There is another issue too. The attractive female bishop. There are going to be a number of male priests attracted by the boss, or the boss of other priests. It is going to create mixed up desires in a setting where the desires have been regulated by single sex authority and desexed statue women. Some people are just going to have to learn to be professional, and when relationships start, to declare them when they involve a potential clash of interests. Because start they will because sexual difference and desire have a power that rivals any religious syphoning of the sexual instinct.

My own view, developed over the last few years, is that all forms of cult-of-the-individual are harmful, and this includes devotion to spiritual figures. The Christian religion is built on hierarchy and is therefore damaging: damaging to those trying to build personal authenticity.

There are models of Trinity and Unity that emphasise the social and loving, but all forms of following are necessarily hierarchical. They are either based on dogma or an uninformed league table approach of higher ethical people. What is important, instead, is the way, either some pre-made or discovered versions, or ones you work out for yourself.

I don't think women bishops will ever be equal until the language of Christianity is radically rewritten, but so radically rewritten that it becomes of form of very liberal Judaism or thoroughly and not classically unitarian. Its references to Jesus would have to be at an angle and more occasional, with perhaps more emphasis on transcendence or on ethical human striving.

But until women are bishops, there won't be any rewriting.

Meanwhile, interesting developments in the Church in Wales, where they even had Charles Handy involved in making suggestions for future structures. He is a sort of miracle worker of organisation participation. Trouble is, he does this for firms that are still selling their products. Basically, the Church in Wales is small and collapsing. It is facing widescale social irrelevance, in a setting where various non-conformist groups have vanished chapel by chapel, but it is a single organisation that realises that it may not have a future. Perhaps the odd woman bishop might help there too. Hard to say, but there is nothing unique about the Church in Wales. The Church of England might be desperate to hang on to establishment, but in its attitude towards women and gays it is straining its relationship with state and society.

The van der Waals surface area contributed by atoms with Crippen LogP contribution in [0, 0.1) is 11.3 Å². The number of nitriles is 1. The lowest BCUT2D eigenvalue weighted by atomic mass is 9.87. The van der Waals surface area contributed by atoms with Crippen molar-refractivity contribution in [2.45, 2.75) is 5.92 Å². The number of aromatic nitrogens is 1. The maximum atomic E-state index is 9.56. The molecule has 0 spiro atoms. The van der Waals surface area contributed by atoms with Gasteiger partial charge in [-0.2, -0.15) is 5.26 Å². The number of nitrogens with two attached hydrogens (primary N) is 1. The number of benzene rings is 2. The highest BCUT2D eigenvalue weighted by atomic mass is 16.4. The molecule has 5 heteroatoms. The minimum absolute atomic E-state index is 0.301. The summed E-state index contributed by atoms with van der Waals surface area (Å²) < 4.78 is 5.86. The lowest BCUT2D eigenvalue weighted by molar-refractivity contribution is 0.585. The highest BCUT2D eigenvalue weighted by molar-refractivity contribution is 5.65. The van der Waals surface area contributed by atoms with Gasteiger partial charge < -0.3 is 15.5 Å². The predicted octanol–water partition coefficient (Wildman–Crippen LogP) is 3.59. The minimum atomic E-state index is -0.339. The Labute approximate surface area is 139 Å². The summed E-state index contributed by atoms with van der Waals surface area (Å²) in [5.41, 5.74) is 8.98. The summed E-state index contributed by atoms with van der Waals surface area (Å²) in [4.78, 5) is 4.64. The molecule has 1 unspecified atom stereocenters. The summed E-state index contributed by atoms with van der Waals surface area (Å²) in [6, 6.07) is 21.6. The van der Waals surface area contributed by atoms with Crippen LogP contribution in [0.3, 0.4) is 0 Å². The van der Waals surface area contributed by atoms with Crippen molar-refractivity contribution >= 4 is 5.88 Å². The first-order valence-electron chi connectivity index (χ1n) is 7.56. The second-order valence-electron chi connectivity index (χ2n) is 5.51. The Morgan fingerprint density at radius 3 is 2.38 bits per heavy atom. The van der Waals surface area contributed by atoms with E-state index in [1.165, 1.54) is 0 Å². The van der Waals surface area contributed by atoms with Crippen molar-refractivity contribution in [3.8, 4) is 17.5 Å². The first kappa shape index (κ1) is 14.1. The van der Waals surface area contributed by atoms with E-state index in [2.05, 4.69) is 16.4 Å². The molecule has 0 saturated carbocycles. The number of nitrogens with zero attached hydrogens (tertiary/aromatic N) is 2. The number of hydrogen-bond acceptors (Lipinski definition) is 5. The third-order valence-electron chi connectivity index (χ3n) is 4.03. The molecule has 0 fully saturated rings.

After all, the replacement amendments in November for the Church of England General Synod might be just as cackhanded as July's, and with no amendments (the cleaner option) still might not achieve the two thirds majority vote needed. And if the vote doesn't achieve the two thirds, and another five years wait before the equality issue returns, can the Church of England keep taking the internal pummeling it gives itself over these predicaments that change its future?


Suem said...

"I'm saying (so far) that Anglican women rise to be bishops and then use the language of subservience, either regarding father God or Jesus Christ. These are above, these are followed, and the language is male. In the myth, God becomes human and a sex is chosen."

Hmmmmmm. Well, I take your point, feminist theologians have long grappled with the problem that God is the ultimate Patriarch. However, (as you point out and are aware) we make God in our own image and ascribing gender and humanity to a deity is is a reflection of our limited understandings as much as anything else. As long as this is understood - and it often isn't- then the gender barrier is not a problem.
Subservience is another issue. Subservience to a deity is a wholly different matter to subservience to a human being. Men and women are/ should be equals but we cannot claim to be equal to God, whether we are male or female.